The National Geospatial-Intelligence Agency uses satellite images to learn all it can about every square inch of the Earth’s land masses, but one area of the globe that’s remained elusive for the agency is Silicon Valley.
That’s where Ben Tuttle, NGA geographer and director for the agency’s Silicon Valley outpost, comes in. One of his priorities is bridging the gap between the West Coast and Washington.
“Particularly with the outpost in the Valley, we’re looking at getting tighter with various industry professionals out there,” Tuttle told Federal News Radio during an April 13 USGIF workshop in Springfield, Virginia. “So the idea that they might be able to come and work with us to solve specific problems for a year, two years, three years, without having to make a whole 30-year government career out of it, and without necessarily having to move to D.C. and live inside the Beltway and get a top-secret clearance to do so.”
Tuttle said NGA is good at working with early startups and traditional defense acquisition processes that take place on a grander scale, but the people in that middle ground find it hard to work with NGA.
“So we’re trying to reach out and figure out how to bring more of that in, how to leverage more that’s going on in the commercial world and then bring results from that into our spaces as well,” said Tuttle, who is also director of development and operations for GEOINT (Geospatial Intelligence) services.
That’s something NGA Director of Plans and Programs Anthony Vinci also touched on during the workshop’s keynote speech. The workshop was held on the NGA’s Northern Virginia campus.
Vinci said NGA would be reaching out to find “non-traditional partners,” because ultimately what the agency has to do is “expand the scope of what we want to do.”
Tuttle said the way he’s connecting NGA with Silicon Valley is by bringing out public-sector people to translate government semantics and acronyms for people without a background in intelligence or defense.
“Just trying to make it easier, trying to put it in their lexicon, trying to be there to answer questions, so we’re not some weird, spooky black box of people in a dark building, but that there’s actually faces on the ground that can sit there and go ‘no, so what we meant was …,’ or ‘let me answer this question for you,'” Tuttle said. “Being able to go up at some of the events that happen out there, whether it’s at the universities or in the tech circles, and just put a face and an understanding on it that doesn’t make it so daunting to approach.”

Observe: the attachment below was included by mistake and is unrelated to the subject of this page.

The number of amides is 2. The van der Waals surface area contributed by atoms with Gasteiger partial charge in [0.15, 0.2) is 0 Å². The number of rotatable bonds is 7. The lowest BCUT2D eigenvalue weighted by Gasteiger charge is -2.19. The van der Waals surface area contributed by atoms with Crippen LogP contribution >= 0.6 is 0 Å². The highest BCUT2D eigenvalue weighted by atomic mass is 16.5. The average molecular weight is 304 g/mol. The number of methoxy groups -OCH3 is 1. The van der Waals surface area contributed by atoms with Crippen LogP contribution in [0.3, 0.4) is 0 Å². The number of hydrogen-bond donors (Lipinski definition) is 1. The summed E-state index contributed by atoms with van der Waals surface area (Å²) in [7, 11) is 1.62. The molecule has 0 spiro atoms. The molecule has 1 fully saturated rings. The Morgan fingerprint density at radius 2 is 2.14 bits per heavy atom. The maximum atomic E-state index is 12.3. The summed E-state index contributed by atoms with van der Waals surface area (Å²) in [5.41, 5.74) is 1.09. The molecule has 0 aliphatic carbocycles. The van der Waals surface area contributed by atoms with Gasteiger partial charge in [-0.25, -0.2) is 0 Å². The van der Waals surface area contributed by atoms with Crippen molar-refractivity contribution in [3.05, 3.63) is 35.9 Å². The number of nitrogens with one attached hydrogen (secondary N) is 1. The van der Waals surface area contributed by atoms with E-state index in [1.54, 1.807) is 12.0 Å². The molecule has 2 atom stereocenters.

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NGA wants to shed light on its shadowy reputation, but industry can take some steps to help themselves in this process, agency analysts said.
Dan DeGennaro, a Synthetic Aperture Radar (SAR) imagery scientist, said during his workshop panel that one quality analysts and scientists looking at data are interested in is how much time is saved by using one particular service.
“When a service is provided, it is important to have thorough documentation of all the metadata, the values, and the attributes of those values,” DeGennaro said. “I believe one of our primary goals should be looking to reduce the learning curve as much as possible, by focusing on making the data ready to go almost right out of the box.”
Michaela Mesquite, senior GEOINT officer, echoed DeGennaro’s comments, saying during their panel that documentation should be easily accessible, and companies should be honest about their algorithm’s accuracy.
“We have a much higher tolerance for false positives, but a very low tolerance for false negatives,” Mesquite said, adding that it also means partners might need to be willing to “let us see that secret sauce.”
Tuttle said he doubted anyone would be open to revealing the ingredients of their secret sauce, however, that’s something NGA can work with.
“One of the things that our team does out there is sort of take the ‘OK, we heard what you said from our folks here, and we can get at your intent,’ but with something that we understand the community out there is able to swallow,” he said. “So rather than show me your secret sauce, I would say be ready to show me the actual statistics of how effective your algorithm is, which a lot of them haven’t done in some cases, and now they’re going ‘oh OK, so I need to actually do statistical studies of … false positives, false negative things like that.”
Don’t bring another PowerPoint to a meeting, Tuttle said, and be ready to let analysts sit down with your system and run through a workflow to see what comes out the other end.
“It’s not showing you the secret sauce, but it’s letting them actually see that it works and they got a result that makes sense to them,” he said.